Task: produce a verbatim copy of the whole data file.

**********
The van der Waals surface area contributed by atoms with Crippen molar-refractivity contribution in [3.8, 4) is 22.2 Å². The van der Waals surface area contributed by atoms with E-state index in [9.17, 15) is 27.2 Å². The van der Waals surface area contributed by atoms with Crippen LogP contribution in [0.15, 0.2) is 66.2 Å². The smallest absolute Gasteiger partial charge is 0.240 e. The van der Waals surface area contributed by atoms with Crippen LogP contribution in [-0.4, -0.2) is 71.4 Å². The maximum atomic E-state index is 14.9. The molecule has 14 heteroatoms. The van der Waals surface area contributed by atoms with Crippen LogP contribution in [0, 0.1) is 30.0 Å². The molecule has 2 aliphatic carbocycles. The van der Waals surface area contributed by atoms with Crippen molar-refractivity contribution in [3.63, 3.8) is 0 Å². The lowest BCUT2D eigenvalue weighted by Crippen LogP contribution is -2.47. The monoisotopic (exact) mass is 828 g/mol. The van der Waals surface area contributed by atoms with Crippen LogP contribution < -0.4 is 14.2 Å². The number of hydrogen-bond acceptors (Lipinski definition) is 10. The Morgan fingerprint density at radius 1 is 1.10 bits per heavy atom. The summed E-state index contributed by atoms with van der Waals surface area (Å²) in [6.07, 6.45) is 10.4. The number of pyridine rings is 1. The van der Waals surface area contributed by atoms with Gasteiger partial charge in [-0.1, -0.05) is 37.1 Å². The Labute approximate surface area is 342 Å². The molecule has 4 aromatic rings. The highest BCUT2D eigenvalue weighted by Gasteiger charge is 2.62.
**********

The van der Waals surface area contributed by atoms with Crippen molar-refractivity contribution in [3.8, 4) is 22.2 Å². The van der Waals surface area contributed by atoms with E-state index in [9.17, 15) is 27.2 Å². The van der Waals surface area contributed by atoms with Crippen LogP contribution in [0.15, 0.2) is 66.2 Å². The smallest absolute Gasteiger partial charge is 0.240 e. The van der Waals surface area contributed by atoms with Crippen LogP contribution in [-0.4, -0.2) is 71.4 Å². The maximum atomic E-state index is 14.9. The molecule has 14 heteroatoms. The van der Waals surface area contributed by atoms with Crippen LogP contribution in [0, 0.1) is 30.0 Å². The molecule has 2 aliphatic carbocycles. The van der Waals surface area contributed by atoms with Crippen molar-refractivity contribution in [3.63, 3.8) is 0 Å². The lowest BCUT2D eigenvalue weighted by Crippen LogP contribution is -2.47. The monoisotopic (exact) mass is 828 g/mol. The van der Waals surface area contributed by atoms with Crippen LogP contribution < -0.4 is 14.2 Å². The number of hydrogen-bond acceptors (Lipinski definition) is 10. The Morgan fingerprint density at radius 1 is 1.10 bits per heavy atom. The summed E-state index contributed by atoms with van der Waals surface area (Å²) in [6.07, 6.45) is 10.4. The number of pyridine rings is 1. The van der Waals surface area contributed by atoms with Gasteiger partial charge in [-0.1, -0.05) is 37.1 Å². The Labute approximate surface area is 342 Å². The molecule has 4 aromatic rings. The highest BCUT2D eigenvalue weighted by Gasteiger charge is 2.62.